New Delhi, Sept. 17: Pakistan on Friday night threatened to escalate an increasingly bitter subcontinental debate over terrorism and killings in Kashmir by highlighting alleged human rights violations by India in Manipur, Mizoram and Assam at the UN, after New Delhi accused Islamabad of excesses in Balochistan.
Amid a continuing tit-for-tat at the UN Human Rights Council in Geneva, Ajit Kumar, India’s permanent representative there, had yesterday evening iterated allegations of human rights violations in Balochistan and Pakistan-occupied Kashmir.
He had also referred to Balochistan in statements to the council on Thursday, in a feisty exchange with his Pakistan counterpart who had criticised India for the death of over 80 people in clashes between security forces and protesters in Kashmir since July.
But after Kumar spoke yesterday, a Pakistan delegate to the council countered him by referring to challenges India has faced in its Northeast and against Naxalites in its heartland.
“Over one third of Indian territory is under a full blown peasant insurgency,” the Pakistan foreign office quoted the delegate as saying. “There is a despicable human rights situation in Manipur, Mizoram, Tripura and Assam, and ethnic groups in India’s north-east have been battling for rights since many decades in the face of terrible repression.”
New Delhi has long accused Islamabad — in connivance with China — of funding and arming militant groups in its north-east, where it battled insurgent movements for decades, and is still negotiating lasting peace deals with groups in many states. In the 1980s and 1990s, India also used to accuse Pakistan of funding the movement in Punjab for the separate nation of Khalistan.
Pakistan has, in turn, repeatedly accused India of sponsoring, funding and arming the Baloch separatist movement, and over the past decade and a half has frequently submitted “dossiers” to New Delhi alleging “evidence” of its role in Balochistan.
But Pakistan had so far never accused of Indian human rights abuses in the Northeast at a UN platform, even though it has publicly expressed concerns over alleged violations in Assam and Manipur in the past.
Pakistan has also never cited the Naxalite crisis in central India as a blot on New Delhi at the UN. This approach, a veteran Indian diplomat said, was a part of an unstated understanding that India, while bilaterally — and publicly — articulating concerns over Pakistan’s alleged human rights abuses in Balochistan, would also refrain from doing so at the UN.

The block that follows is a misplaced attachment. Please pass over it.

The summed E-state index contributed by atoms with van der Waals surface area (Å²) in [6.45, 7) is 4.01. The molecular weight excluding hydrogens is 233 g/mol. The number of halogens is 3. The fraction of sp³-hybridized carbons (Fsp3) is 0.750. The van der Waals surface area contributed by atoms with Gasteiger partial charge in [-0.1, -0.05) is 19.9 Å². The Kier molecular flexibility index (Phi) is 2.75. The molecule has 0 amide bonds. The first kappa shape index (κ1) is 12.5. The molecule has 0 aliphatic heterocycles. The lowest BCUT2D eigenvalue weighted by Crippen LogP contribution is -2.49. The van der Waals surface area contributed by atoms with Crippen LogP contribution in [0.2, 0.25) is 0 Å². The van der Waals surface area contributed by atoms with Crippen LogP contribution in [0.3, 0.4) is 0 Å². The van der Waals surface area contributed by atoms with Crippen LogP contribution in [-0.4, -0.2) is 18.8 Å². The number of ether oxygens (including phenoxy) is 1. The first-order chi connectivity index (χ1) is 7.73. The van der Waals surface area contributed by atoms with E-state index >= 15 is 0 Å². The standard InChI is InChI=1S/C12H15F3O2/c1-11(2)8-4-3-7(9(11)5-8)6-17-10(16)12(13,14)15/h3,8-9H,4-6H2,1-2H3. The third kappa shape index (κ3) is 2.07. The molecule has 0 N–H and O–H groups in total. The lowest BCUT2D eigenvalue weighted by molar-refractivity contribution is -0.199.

That understanding, Indian and Pakistani officials said on Saturday evening, had clearly fallen through, with New Delhi’s calculation that it can respond to Islamabad’s criticism over the Kashmir deaths by highlighting rights abuses in Balochistan. Prime Minister Narendra Modi, who celebrated his 66th birthday today, had last month told an all-party meeting that the time had come for “Pakistan to answer” for its human rights abuses in Pakistan-occupied-Kashmir and Balochistan.
While the reference to PoK was not a break with tradition, the Prime Minister’s comments on Balochistan offered the first hint of a change in approach.
Modi killed any doubts about the shift days later, when in his Independence Day address, he referred to wishes he had received from Balochistan following his comments.
In Geneva last night, Pakistan tried to draw a distinction between Kashmir, over which the South Asian neighbours have fought three wars, and conflicts and alleged human rights abuses in other parts of both countries — whether Balochistan or India’s Northeast.
Pakistan contended that it had traditionally focused on alleged rights violations in Kashmir — and not other parts of India — as the dispute there was recognised internationally, in UN resolutions.
Kumar, however, responded to Pakistan’s charge by pointing out that Islamabad too had not fulfilled its commitments under UN resolutions on Kashmir to first withdraw from the parts of the state it occupied in 1948.
He also again referred to Balochistan.
Earlier this week, foreign ministry spokesperson Vikas Swarup had said India would continue to criticise Pakistan at the UN over human rights abuses in Balochistan, till the alleged excesses stop.
All India Radio this week also launched a mobile application that allows listeners across the world to listen to its Balochi service.
News Source: The Telegraph